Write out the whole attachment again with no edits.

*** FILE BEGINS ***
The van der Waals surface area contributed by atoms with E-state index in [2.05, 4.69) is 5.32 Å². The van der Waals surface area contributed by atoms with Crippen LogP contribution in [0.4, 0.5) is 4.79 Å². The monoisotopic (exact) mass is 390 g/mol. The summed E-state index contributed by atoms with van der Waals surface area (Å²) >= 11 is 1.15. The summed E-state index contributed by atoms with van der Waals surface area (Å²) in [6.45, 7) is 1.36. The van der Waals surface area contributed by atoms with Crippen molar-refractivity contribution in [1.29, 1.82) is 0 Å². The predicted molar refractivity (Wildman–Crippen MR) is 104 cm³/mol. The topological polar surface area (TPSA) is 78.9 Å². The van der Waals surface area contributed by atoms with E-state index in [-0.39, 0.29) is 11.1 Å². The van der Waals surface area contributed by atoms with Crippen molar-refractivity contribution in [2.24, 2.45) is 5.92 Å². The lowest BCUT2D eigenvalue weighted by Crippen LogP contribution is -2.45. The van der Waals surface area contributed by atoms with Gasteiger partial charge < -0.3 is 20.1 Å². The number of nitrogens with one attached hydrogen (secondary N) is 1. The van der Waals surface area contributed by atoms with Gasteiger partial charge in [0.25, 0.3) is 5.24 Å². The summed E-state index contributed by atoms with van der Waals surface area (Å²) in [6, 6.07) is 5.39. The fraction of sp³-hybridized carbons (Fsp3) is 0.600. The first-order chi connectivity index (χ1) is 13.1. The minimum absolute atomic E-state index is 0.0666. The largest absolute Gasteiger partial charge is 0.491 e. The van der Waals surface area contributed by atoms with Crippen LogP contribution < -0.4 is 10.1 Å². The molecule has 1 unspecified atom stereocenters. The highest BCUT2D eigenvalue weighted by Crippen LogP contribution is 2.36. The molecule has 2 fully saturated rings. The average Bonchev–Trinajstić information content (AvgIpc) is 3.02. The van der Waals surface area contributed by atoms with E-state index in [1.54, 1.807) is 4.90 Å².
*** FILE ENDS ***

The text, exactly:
The van der Waals surface area contributed by atoms with E-state index in [2.05, 4.69) is 5.32 Å². The van der Waals surface area contributed by atoms with Crippen LogP contribution in [0.4, 0.5) is 4.79 Å². The monoisotopic (exact) mass is 390 g/mol. The summed E-state index contributed by atoms with van der Waals surface area (Å²) >= 11 is 1.15. The summed E-state index contributed by atoms with van der Waals surface area (Å²) in [6.45, 7) is 1.36. The van der Waals surface area contributed by atoms with Crippen molar-refractivity contribution in [1.29, 1.82) is 0 Å². The predicted molar refractivity (Wildman–Crippen MR) is 104 cm³/mol. The topological polar surface area (TPSA) is 78.9 Å². The van der Waals surface area contributed by atoms with E-state index in [-0.39, 0.29) is 11.1 Å². The van der Waals surface area contributed by atoms with Crippen molar-refractivity contribution in [2.24, 2.45) is 5.92 Å². The lowest BCUT2D eigenvalue weighted by Crippen LogP contribution is -2.45. The van der Waals surface area contributed by atoms with Gasteiger partial charge < -0.3 is 20.1 Å². The number of nitrogens with one attached hydrogen (secondary N) is 1. The van der Waals surface area contributed by atoms with Gasteiger partial charge in [0.25, 0.3) is 5.24 Å². The summed E-state index contributed by atoms with van der Waals surface area (Å²) in [6, 6.07) is 5.39. The fraction of sp³-hybridized carbons (Fsp3) is 0.600. The first-order chi connectivity index (χ1) is 13.1. The minimum absolute atomic E-state index is 0.0666. The largest absolute Gasteiger partial charge is 0.491 e. The van der Waals surface area contributed by atoms with Crippen LogP contribution < -0.4 is 10.1 Å². The molecule has 1 unspecified atom stereocenters. The highest BCUT2D eigenvalue weighted by Crippen LogP contribution is 2.36. The molecule has 2 fully saturated rings. The average Bonchev–Trinajstić information content (AvgIpc) is 3.02. The van der Waals surface area contributed by atoms with E-state index in [1.54, 1.807) is 4.90 Å².